How Biden’s Capital Gains Proposal Could Hurt the Wealthy

There’s a reason famed investing giant and billionaire Warren Buffett pays a lower tax rate on his income than his secretary — he’s able to benefit from the favorable treatment that applies to long-term capital gains.

Long-term capital gains taxes apply to investments that are sold at a profit after being held for at least a year and a day. Most people pay a 15% tax rate on long-term capital gains, while the wealthy pay a bit more. But President Biden is proposing a capital gains tax hike that could change the way the wealthy invest — and cost them a lot of money.

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Making the wealthy pay their share

Under Biden’s proposal, the federal capital gains tax rate will be as high as 43.4%. That rate is broken down as a base rate of 39.6% plus a 3.8% surtax on net investment income, which already exists for the wealthy. This higher tax rate would apply to the very rich only — those earning $1 million or more.

Currently, wealthy investors pay a top long-term capital gains tax rate of 20%. On top of that, there’s a 3.8% surtax, which was created by the Affordable Care Act to pay for Medicare expansion.

Changing the way the wealthy invest

Wealthy investors have long used the strategy of holding investments for a long time to keep their tax burden to a minimum. But if Biden’s proposal goes through, it will be a real game-changer. Suddenly, holding stocks for at least a year and a day won’t have the same appeal, since there effectively wouldn’t be a tax break involved. Short-term capital gains taxes, which apply to investments held for a year or less, are taxed at the same marginal tax rate as ordinary income. Right now, top earners face a marginal tax rate of 37% on both income and short-term gains, which Biden is proposing to raise to 39.6%.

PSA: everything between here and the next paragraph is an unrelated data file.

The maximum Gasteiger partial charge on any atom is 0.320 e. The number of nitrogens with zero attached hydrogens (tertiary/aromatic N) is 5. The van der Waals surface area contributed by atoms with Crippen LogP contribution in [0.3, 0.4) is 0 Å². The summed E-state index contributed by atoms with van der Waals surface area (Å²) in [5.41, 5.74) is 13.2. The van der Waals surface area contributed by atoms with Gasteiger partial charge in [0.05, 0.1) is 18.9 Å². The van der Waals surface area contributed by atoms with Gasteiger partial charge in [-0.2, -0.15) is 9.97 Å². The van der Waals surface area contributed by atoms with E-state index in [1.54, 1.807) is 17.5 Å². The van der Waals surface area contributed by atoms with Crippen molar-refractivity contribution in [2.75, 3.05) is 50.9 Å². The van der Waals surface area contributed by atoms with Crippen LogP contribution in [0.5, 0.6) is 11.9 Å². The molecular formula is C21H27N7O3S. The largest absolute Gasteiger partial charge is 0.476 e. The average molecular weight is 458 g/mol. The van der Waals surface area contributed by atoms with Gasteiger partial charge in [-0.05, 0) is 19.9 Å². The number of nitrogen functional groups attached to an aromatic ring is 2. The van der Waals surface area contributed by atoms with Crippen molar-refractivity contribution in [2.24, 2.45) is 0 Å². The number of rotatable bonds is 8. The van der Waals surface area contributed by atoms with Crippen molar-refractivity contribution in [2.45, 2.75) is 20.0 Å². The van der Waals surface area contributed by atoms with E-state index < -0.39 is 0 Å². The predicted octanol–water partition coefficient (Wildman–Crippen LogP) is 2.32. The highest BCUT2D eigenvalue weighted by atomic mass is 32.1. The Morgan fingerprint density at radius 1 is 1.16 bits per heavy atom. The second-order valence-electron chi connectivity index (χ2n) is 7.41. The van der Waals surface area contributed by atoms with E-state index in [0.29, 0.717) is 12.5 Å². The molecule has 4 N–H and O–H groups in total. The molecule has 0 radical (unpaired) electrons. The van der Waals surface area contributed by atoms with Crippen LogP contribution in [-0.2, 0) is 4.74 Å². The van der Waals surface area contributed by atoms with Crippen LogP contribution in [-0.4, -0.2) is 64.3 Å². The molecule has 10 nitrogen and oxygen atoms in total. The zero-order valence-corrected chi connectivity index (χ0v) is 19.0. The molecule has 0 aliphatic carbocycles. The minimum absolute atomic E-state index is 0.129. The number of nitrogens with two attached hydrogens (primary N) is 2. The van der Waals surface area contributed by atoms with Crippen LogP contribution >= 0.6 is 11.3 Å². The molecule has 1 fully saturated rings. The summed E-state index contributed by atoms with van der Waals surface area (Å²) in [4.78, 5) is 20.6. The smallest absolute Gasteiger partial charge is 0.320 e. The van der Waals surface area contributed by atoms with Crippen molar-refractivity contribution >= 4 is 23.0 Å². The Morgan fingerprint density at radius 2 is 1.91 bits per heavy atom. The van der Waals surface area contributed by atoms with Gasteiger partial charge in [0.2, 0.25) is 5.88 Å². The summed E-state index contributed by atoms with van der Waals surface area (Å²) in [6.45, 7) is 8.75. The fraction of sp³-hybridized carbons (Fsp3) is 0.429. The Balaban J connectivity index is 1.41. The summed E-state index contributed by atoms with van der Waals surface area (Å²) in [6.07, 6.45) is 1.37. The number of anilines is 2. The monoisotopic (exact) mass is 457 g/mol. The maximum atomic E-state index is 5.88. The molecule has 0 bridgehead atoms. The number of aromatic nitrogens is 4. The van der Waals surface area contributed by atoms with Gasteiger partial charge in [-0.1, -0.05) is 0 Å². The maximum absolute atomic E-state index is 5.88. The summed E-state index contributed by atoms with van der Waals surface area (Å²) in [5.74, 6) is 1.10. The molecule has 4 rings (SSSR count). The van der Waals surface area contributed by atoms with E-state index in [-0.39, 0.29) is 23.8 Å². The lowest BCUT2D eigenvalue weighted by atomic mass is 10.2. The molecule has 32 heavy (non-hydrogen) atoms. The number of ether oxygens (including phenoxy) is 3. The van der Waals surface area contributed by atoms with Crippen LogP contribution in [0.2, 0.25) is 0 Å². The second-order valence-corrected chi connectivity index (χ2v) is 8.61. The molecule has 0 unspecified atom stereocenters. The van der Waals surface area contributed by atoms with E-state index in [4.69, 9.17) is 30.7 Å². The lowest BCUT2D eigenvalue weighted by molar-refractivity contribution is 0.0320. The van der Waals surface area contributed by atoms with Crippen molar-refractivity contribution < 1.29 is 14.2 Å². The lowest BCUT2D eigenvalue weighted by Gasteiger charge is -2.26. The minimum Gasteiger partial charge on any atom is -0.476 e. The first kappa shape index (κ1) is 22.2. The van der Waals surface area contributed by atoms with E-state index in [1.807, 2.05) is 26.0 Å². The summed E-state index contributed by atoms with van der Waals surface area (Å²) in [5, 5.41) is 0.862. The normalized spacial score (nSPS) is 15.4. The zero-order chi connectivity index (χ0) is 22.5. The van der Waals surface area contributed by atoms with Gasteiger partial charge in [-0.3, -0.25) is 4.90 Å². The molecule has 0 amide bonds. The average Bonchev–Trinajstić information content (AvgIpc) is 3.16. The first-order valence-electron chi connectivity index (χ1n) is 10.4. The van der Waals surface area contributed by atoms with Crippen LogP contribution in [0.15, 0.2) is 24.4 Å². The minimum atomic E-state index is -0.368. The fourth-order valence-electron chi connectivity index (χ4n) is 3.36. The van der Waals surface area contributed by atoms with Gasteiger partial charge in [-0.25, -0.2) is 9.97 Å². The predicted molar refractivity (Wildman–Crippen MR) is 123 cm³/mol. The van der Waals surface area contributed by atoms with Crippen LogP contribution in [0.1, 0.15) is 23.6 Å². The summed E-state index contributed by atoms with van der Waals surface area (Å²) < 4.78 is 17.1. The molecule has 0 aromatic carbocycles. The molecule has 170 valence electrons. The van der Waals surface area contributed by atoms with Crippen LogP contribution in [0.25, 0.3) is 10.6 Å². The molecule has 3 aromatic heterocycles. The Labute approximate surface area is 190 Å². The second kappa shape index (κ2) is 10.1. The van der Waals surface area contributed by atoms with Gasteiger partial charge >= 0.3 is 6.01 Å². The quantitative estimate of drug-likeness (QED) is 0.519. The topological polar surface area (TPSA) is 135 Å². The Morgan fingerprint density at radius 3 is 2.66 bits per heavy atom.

Changing the way the wealthy save

Saving for the future in an individual retirement account (IRA) or 401(k) plan gives all account holders, including the wealthy, access to certain tax breaks. But in light of Biden’s proposal, more wealthy individuals may seek to shift from traditional IRAs and 401(k)s to Roth accounts. Roth IRA and 401(k) contributions are made with after-tax dollars, so there’s no immediate tax break to enjoy. But that money also gets to grow completely tax-free, and withdrawals in retirement are tax-free as well.

Generally speaking, Roth accounts make sense if there’s reason to believe one’s tax rate will be higher at the time they take withdrawals. If that’s the case, wealthy individuals may seek to convert existing traditional retirement plans to Roth accounts. That way, if tax rates climb and stay that way, they’ll get to lock in a lower rate.

Of course, as of now, Biden’s proposal is just that — a proposal. And it’s fair to say that many lawmakers won’t be on board with such drastic changes. But wealthy individuals should gear up for some type of tax change with Biden at the helm — and think about adjusting their strategies accordingly.

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